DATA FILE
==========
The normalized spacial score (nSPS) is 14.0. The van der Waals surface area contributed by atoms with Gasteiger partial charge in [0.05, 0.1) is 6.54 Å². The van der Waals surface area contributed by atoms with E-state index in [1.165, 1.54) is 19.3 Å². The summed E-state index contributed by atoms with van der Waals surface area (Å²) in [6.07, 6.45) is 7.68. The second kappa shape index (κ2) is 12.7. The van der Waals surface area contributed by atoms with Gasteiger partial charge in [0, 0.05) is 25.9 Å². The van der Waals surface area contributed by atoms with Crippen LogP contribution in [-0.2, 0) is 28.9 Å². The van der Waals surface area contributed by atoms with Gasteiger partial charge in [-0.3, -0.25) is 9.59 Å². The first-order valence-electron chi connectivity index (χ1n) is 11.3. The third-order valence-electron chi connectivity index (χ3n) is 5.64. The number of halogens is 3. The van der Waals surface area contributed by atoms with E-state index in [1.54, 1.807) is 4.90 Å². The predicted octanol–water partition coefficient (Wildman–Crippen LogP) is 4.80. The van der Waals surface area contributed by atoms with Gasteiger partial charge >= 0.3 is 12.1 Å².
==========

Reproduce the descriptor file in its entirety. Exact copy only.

The normalized spacial score (nSPS) is 14.0. The van der Waals surface area contributed by atoms with Gasteiger partial charge in [0.05, 0.1) is 6.54 Å². The van der Waals surface area contributed by atoms with E-state index in [1.165, 1.54) is 19.3 Å². The summed E-state index contributed by atoms with van der Waals surface area (Å²) in [6.07, 6.45) is 7.68. The second kappa shape index (κ2) is 12.7. The van der Waals surface area contributed by atoms with Gasteiger partial charge in [0, 0.05) is 25.9 Å². The van der Waals surface area contributed by atoms with Crippen LogP contribution in [-0.2, 0) is 28.9 Å². The van der Waals surface area contributed by atoms with Gasteiger partial charge in [-0.3, -0.25) is 9.59 Å². The first-order valence-electron chi connectivity index (χ1n) is 11.3. The third-order valence-electron chi connectivity index (χ3n) is 5.64. The number of halogens is 3. The van der Waals surface area contributed by atoms with E-state index in [1.54, 1.807) is 4.90 Å². The predicted octanol–water partition coefficient (Wildman–Crippen LogP) is 4.80. The van der Waals surface area contributed by atoms with Gasteiger partial charge >= 0.3 is 12.1 Å².